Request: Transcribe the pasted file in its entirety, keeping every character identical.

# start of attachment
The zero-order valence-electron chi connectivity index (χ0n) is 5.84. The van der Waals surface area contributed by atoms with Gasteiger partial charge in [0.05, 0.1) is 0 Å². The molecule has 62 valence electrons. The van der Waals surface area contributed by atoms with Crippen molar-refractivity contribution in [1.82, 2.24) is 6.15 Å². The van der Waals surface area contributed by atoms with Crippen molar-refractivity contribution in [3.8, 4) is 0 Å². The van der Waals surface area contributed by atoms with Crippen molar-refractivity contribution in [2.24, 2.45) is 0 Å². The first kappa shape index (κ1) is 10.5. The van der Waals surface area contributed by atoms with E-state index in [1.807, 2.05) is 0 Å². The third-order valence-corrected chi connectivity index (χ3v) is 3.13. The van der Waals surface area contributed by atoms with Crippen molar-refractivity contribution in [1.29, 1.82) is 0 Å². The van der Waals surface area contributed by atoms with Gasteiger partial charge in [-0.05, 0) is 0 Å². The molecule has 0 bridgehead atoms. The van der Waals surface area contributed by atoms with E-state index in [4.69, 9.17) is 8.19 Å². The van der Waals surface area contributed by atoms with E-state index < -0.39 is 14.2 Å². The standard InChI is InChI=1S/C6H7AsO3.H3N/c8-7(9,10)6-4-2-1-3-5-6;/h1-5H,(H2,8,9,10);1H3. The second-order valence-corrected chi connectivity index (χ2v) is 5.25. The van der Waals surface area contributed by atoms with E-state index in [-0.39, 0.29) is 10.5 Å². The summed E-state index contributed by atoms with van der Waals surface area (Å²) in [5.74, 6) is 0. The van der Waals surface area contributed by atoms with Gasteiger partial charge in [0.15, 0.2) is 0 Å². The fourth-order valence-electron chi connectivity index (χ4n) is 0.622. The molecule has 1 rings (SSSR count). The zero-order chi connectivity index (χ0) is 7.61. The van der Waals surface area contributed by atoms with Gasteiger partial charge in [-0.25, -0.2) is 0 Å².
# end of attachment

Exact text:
The zero-order valence-electron chi connectivity index (χ0n) is 5.84. The van der Waals surface area contributed by atoms with Gasteiger partial charge in [0.05, 0.1) is 0 Å². The molecule has 62 valence electrons. The van der Waals surface area contributed by atoms with Crippen molar-refractivity contribution in [1.82, 2.24) is 6.15 Å². The van der Waals surface area contributed by atoms with Crippen molar-refractivity contribution in [3.8, 4) is 0 Å². The van der Waals surface area contributed by atoms with Crippen molar-refractivity contribution in [2.24, 2.45) is 0 Å². The first kappa shape index (κ1) is 10.5. The van der Waals surface area contributed by atoms with E-state index in [1.807, 2.05) is 0 Å². The third-order valence-corrected chi connectivity index (χ3v) is 3.13. The van der Waals surface area contributed by atoms with Crippen molar-refractivity contribution in [1.29, 1.82) is 0 Å². The van der Waals surface area contributed by atoms with Gasteiger partial charge in [-0.05, 0) is 0 Å². The molecule has 0 bridgehead atoms. The van der Waals surface area contributed by atoms with E-state index in [4.69, 9.17) is 8.19 Å². The van der Waals surface area contributed by atoms with E-state index < -0.39 is 14.2 Å². The standard InChI is InChI=1S/C6H7AsO3.H3N/c8-7(9,10)6-4-2-1-3-5-6;/h1-5H,(H2,8,9,10);1H3. The second-order valence-corrected chi connectivity index (χ2v) is 5.25. The van der Waals surface area contributed by atoms with E-state index in [-0.39, 0.29) is 10.5 Å². The summed E-state index contributed by atoms with van der Waals surface area (Å²) in [5.74, 6) is 0. The van der Waals surface area contributed by atoms with Gasteiger partial charge in [0.15, 0.2) is 0 Å². The fourth-order valence-electron chi connectivity index (χ4n) is 0.622. The molecule has 1 rings (SSSR count). The zero-order chi connectivity index (χ0) is 7.61. The van der Waals surface area contributed by atoms with Gasteiger partial charge in [-0.25, -0.2) is 0 Å².